El-Erian, Clarida and Posen all argue the distribution of outcomes or at least expectations may have changed.

El-Erian and Clarida suggest the distribution is still bell-shaped (“Gaussian”) but with a lower peak and fatter-tails (in technical terms it has more “kurtosis”). Posen’s speech inverted the distribution completely and replaced the normal central peak with an empty centre and very fat-tails making it U-shaped.

But has the real distribution of outcomes changed, or merely our perception of them? The problem is that the actual distribution cannot be seen directly. We can only estimate it based on previous experience modified by some guesses about the future. But relying on recent experience is apt to cloud estimates about what the full distribution really looks like.

Policymakers and investors have been criticised for being fooled by the Great Moderation of the 1990s and 2000s into under-estimating tail risks. Putting too much emphasis on the stability of the recent past, they ignored what could happen during a crisis.

Now they risk making the opposite error. After being scarred by the wild gyrations of the last three years, policymakers and investors may be assigning too much weight to extreme outcomes.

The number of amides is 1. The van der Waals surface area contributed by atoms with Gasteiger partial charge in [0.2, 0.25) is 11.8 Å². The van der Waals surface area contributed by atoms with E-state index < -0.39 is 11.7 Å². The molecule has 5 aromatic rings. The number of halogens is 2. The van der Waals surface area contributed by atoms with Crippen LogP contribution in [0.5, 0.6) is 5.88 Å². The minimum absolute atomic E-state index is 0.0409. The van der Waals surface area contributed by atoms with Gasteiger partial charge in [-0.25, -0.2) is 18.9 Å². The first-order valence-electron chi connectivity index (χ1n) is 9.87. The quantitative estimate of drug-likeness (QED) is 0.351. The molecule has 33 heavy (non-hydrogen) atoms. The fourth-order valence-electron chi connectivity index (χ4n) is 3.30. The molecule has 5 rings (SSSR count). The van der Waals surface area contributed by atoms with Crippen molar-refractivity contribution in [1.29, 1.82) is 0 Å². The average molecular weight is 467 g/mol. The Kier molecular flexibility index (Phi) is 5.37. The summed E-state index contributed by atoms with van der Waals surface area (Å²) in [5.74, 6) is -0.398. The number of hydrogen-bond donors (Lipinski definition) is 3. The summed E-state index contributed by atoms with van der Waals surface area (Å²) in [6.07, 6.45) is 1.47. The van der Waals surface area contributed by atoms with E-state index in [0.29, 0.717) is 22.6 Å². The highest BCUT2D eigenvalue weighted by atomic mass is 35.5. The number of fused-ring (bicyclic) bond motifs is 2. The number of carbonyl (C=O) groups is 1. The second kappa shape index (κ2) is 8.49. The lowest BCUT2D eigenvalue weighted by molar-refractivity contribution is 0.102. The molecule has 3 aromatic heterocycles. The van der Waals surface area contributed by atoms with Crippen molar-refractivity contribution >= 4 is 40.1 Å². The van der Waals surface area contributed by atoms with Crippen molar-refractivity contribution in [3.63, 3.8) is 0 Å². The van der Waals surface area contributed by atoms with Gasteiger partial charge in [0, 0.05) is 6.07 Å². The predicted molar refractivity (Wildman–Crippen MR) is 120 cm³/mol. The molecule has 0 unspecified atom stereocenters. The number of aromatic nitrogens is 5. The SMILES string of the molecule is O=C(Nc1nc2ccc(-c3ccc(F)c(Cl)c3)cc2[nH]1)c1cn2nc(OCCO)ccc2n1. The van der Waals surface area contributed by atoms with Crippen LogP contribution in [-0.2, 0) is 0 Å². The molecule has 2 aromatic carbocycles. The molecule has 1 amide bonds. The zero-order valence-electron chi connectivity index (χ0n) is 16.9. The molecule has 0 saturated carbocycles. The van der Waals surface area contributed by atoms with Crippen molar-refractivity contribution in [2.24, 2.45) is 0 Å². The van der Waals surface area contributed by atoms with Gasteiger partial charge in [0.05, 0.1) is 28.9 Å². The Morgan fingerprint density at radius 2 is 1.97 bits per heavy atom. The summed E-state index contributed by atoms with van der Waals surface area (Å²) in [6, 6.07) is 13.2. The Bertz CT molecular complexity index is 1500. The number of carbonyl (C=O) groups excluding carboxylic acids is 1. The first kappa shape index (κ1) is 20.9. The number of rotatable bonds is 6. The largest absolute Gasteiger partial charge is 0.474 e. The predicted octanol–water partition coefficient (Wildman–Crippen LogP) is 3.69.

Perhaps the tails of the distribution have not changed, only our estimate of them. Just as we under-estimated the tails during the 1990s and 2000s, now we may be focusing on them too much because they occurred last year, neglecting the more “average” and common returns in the middle of the distribution.

Consider Noah and the Flood. The year before the flood happened Noah probably thought an inundation was very unlikely. After all, he didn’t have an ark on hand until God told him to build one. The year after the flood, Noah probably thought the risk was much higher. But did the actual risk change? Or just Noah’s estimation of it?

Noah received a promise there would not be another flood. But after a personalised lesson in risk distributions, should Noah spend all his time and money worrying about other risks such as fire, drought and plague?


If policymakers and investors spend all their time preparing for the next 1-in-100 year cataclysm, they will be just as wrong as their predecessors who thought that it could never happen. They will take out too much “insurance” and pay a price for misjudging the distribution just as surely as their predecessors paid for not factoring in tail risk.